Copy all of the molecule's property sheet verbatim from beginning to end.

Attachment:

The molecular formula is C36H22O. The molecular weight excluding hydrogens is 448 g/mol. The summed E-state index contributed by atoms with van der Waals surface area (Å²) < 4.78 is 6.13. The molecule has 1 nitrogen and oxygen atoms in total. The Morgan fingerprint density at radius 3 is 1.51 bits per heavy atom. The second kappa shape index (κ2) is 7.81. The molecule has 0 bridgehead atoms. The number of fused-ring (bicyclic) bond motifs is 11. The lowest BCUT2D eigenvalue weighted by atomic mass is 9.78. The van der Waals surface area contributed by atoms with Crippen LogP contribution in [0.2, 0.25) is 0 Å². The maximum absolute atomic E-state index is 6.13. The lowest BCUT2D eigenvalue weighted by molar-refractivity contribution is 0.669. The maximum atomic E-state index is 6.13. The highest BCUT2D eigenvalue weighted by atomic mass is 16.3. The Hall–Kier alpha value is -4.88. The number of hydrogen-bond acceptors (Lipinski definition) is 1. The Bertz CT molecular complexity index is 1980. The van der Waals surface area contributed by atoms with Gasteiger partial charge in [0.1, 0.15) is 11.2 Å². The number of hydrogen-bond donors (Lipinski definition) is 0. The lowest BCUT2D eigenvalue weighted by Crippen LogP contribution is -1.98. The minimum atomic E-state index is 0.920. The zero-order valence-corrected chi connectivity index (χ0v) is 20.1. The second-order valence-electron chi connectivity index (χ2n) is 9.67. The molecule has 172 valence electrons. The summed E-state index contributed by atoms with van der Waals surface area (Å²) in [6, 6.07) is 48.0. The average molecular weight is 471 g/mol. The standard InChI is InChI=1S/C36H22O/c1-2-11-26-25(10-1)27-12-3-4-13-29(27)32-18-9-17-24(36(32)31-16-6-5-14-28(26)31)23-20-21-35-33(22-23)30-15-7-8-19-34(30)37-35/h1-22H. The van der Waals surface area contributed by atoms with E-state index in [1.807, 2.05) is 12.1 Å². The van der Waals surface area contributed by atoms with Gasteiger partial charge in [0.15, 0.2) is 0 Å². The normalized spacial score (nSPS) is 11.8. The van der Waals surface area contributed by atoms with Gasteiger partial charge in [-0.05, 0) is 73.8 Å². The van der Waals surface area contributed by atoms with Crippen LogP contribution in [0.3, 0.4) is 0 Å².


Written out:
The molecular formula is C36H22O. The molecular weight excluding hydrogens is 448 g/mol. The summed E-state index contributed by atoms with van der Waals surface area (Å²) < 4.78 is 6.13. The molecule has 1 nitrogen and oxygen atoms in total. The Morgan fingerprint density at radius 3 is 1.51 bits per heavy atom. The second kappa shape index (κ2) is 7.81. The molecule has 0 bridgehead atoms. The number of fused-ring (bicyclic) bond motifs is 11. The lowest BCUT2D eigenvalue weighted by atomic mass is 9.78. The van der Waals surface area contributed by atoms with Crippen LogP contribution in [0.2, 0.25) is 0 Å². The maximum absolute atomic E-state index is 6.13. The lowest BCUT2D eigenvalue weighted by molar-refractivity contribution is 0.669. The maximum atomic E-state index is 6.13. The highest BCUT2D eigenvalue weighted by atomic mass is 16.3. The Hall–Kier alpha value is -4.88. The number of hydrogen-bond acceptors (Lipinski definition) is 1. The Bertz CT molecular complexity index is 1980. The van der Waals surface area contributed by atoms with Gasteiger partial charge in [0.1, 0.15) is 11.2 Å². The number of hydrogen-bond donors (Lipinski definition) is 0. The lowest BCUT2D eigenvalue weighted by Crippen LogP contribution is -1.98. The minimum atomic E-state index is 0.920. The zero-order valence-corrected chi connectivity index (χ0v) is 20.1. The second-order valence-electron chi connectivity index (χ2n) is 9.67. The molecule has 172 valence electrons. The summed E-state index contributed by atoms with van der Waals surface area (Å²) in [6, 6.07) is 48.0. The average molecular weight is 471 g/mol. The standard InChI is InChI=1S/C36H22O/c1-2-11-26-25(10-1)27-12-3-4-13-29(27)32-18-9-17-24(36(32)31-16-6-5-14-28(26)31)23-20-21-35-33(22-23)30-15-7-8-19-34(30)37-35/h1-22H. The van der Waals surface area contributed by atoms with E-state index in [1.807, 2.05) is 12.1 Å². The van der Waals surface area contributed by atoms with Gasteiger partial charge in [0.15, 0.2) is 0 Å². The normalized spacial score (nSPS) is 11.8. The van der Waals surface area contributed by atoms with Gasteiger partial charge in [-0.05, 0) is 73.8 Å². The van der Waals surface area contributed by atoms with Crippen LogP contribution in [0.3, 0.4) is 0 Å².